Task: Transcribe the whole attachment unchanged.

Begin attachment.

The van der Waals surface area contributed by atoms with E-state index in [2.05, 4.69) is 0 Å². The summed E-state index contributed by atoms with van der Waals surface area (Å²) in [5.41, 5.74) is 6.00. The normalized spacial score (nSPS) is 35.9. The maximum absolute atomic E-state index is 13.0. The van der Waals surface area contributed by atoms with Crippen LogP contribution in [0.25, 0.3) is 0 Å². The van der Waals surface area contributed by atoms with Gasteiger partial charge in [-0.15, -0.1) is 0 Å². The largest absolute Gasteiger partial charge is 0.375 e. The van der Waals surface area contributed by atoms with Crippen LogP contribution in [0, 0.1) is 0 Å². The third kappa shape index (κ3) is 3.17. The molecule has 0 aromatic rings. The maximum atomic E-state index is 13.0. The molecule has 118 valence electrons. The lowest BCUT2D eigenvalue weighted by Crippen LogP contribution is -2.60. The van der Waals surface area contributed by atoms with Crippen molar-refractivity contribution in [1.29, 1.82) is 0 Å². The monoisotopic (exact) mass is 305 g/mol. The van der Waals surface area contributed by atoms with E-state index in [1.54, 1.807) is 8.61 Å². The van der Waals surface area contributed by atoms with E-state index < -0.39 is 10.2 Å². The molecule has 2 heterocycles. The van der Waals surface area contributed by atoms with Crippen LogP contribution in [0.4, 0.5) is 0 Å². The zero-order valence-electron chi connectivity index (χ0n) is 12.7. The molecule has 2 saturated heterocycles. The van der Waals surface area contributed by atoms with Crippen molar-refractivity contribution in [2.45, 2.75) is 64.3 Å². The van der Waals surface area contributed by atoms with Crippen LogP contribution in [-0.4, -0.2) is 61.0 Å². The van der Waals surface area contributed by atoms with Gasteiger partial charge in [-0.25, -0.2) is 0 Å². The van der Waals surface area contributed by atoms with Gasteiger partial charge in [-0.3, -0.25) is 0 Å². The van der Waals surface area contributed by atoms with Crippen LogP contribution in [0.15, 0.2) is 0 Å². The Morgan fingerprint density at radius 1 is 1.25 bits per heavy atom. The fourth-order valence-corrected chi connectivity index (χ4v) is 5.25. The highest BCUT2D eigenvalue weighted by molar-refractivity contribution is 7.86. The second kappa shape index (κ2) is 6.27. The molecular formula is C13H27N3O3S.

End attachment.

The van der Waals surface area contributed by atoms with E-state index in [2.05, 4.69) is 0 Å². The summed E-state index contributed by atoms with van der Waals surface area (Å²) in [5.41, 5.74) is 6.00. The normalized spacial score (nSPS) is 35.9. The maximum absolute atomic E-state index is 13.0. The van der Waals surface area contributed by atoms with Crippen LogP contribution in [0.25, 0.3) is 0 Å². The van der Waals surface area contributed by atoms with Gasteiger partial charge in [-0.15, -0.1) is 0 Å². The largest absolute Gasteiger partial charge is 0.375 e. The van der Waals surface area contributed by atoms with Crippen LogP contribution in [0, 0.1) is 0 Å². The third kappa shape index (κ3) is 3.17. The molecule has 0 aromatic rings. The maximum atomic E-state index is 13.0. The molecule has 118 valence electrons. The lowest BCUT2D eigenvalue weighted by Crippen LogP contribution is -2.60. The van der Waals surface area contributed by atoms with Crippen molar-refractivity contribution in [1.29, 1.82) is 0 Å². The monoisotopic (exact) mass is 305 g/mol. The van der Waals surface area contributed by atoms with E-state index in [1.54, 1.807) is 8.61 Å². The van der Waals surface area contributed by atoms with E-state index < -0.39 is 10.2 Å². The molecule has 2 heterocycles. The van der Waals surface area contributed by atoms with Crippen LogP contribution in [0.4, 0.5) is 0 Å². The zero-order valence-electron chi connectivity index (χ0n) is 12.7. The molecule has 2 saturated heterocycles. The van der Waals surface area contributed by atoms with Crippen molar-refractivity contribution in [2.45, 2.75) is 64.3 Å². The van der Waals surface area contributed by atoms with Crippen LogP contribution in [-0.4, -0.2) is 61.0 Å². The van der Waals surface area contributed by atoms with Gasteiger partial charge in [-0.25, -0.2) is 0 Å². The van der Waals surface area contributed by atoms with Gasteiger partial charge in [-0.3, -0.25) is 0 Å². The van der Waals surface area contributed by atoms with Crippen LogP contribution in [0.15, 0.2) is 0 Å². The Morgan fingerprint density at radius 1 is 1.25 bits per heavy atom. The fourth-order valence-corrected chi connectivity index (χ4v) is 5.25. The highest BCUT2D eigenvalue weighted by molar-refractivity contribution is 7.86. The second kappa shape index (κ2) is 6.27. The molecular formula is C13H27N3O3S.